“As I look through my might-have-beens/Ain’t nothing wrong having been like him.”
Hang Loueys Review
Local Sounds Magazine, September 11, 2009
Great guitar playing, some fine harmonies, some song surprises, good coffee, and free wireless access made for a fun night for all. The Hang Loueys are playing next at the Mt. Horeb Fall Festival on October 6.
Keeping It Real: Drop of a Hat
Local Sounds Magazine, August 15, 2009
Mister Callahan likes to walk his dog / At the end of the day / By the edge of the dam / Hydropower roars as the people snore / And the salmon soar / In an opposite way
It’s the perfect setup. After watching Mr. Callahan wordlessly and quietly walking his dog, you then get an idea of what he’s thinking about out there on the edge of the dam.
Mr. Callahan has a secret plan / To be his own man / In a couple of years / Going to quit that job and buy that hog / Put his wife on the back / Sidecar for the dog
I know Dale well enough to know that he harbors dreams like this himself. I don’t know about the Harley… but he always has some project or other going. He seems constantly to be seeking out and finding like-minded musicians with whom he can play and write. And he is always finding some new equipment or guitar style or songwriter that inspires him.
After we learn about Mr. Callahan, we are introduced to Mrs. Callahan who seems not unlike her husband with her quiet, simple dreams:
Mrs. Callahan never speaks her mind / Keeps things inside / But she’s thinking all day / About that new motor home that she saw on TV / That was really fixed up / Nice bed for the pup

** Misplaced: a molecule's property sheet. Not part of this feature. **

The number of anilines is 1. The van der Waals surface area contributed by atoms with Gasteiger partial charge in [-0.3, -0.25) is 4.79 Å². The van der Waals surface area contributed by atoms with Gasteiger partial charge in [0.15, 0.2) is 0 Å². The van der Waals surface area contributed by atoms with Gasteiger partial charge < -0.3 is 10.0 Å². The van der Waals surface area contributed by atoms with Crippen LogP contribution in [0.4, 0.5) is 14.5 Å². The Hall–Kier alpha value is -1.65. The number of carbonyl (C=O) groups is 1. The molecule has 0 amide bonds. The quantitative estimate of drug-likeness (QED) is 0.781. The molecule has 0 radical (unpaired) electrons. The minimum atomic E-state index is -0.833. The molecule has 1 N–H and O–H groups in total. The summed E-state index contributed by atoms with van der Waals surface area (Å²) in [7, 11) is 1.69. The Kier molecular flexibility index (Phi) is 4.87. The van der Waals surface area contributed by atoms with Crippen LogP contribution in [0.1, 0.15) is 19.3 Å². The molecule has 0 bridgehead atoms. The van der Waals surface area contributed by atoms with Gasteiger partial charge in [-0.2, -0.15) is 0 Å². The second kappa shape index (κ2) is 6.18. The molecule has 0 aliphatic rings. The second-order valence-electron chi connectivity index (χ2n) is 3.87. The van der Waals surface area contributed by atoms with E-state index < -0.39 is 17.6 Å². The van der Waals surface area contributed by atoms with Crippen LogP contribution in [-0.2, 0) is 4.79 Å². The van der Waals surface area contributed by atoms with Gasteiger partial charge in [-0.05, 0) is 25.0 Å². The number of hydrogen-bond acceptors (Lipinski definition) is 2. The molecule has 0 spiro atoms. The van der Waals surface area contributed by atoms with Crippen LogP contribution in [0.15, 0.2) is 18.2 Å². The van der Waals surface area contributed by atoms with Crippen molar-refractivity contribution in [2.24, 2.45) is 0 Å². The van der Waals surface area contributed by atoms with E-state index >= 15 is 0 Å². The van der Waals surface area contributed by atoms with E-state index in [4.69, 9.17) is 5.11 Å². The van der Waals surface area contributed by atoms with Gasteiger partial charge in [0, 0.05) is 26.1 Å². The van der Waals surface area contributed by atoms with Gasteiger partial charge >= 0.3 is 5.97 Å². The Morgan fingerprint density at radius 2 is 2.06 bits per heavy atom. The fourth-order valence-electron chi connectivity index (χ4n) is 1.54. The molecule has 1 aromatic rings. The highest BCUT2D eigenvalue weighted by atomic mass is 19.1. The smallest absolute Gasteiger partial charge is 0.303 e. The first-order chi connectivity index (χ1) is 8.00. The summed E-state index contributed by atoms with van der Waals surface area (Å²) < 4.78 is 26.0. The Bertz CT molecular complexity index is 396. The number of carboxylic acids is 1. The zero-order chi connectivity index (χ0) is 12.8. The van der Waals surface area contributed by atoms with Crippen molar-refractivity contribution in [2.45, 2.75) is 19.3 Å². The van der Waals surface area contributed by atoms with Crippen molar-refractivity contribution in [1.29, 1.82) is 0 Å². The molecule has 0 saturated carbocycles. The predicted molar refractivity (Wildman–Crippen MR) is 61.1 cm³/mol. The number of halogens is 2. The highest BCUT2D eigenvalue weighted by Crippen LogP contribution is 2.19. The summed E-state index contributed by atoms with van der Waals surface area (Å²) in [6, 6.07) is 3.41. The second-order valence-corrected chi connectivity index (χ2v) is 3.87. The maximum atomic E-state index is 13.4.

And, of course, it works out for all three in the end:
See the Callahans and their dog Jack / In their new motor home / Scooter tied on the back.
I love how Mrs. Callahans motor home dreams all come true, while Mr. Callahan’s Harley dreams are reduced to a scooter. There is something poignant about it. I like to think that Mr. Callahan is secretly satisfied with the scooter. I think the Harley might have been too much for him – and he knows it.
At the end, Andrew Nath’s comment about this being a “sweet, sweet song” is brought home:
Running down that road life can be so sweet / When the one that you love / Doesn’t have to compete / And isn’t life sweet
It’s a nice sentiment – the Callahans as road warriors. As I listen to it, I imagine Dale and his wife, Jean, and dog, Cosmo pulling up in front of the house in a motor home some day looking just like them.
You can find Dale and the Hang Loueys somewhere on the internet, though where is anyone’s guess. As Dale says, “Hey we may have a My Space deal but I don’t know how to find it. Andy said he was working on something.”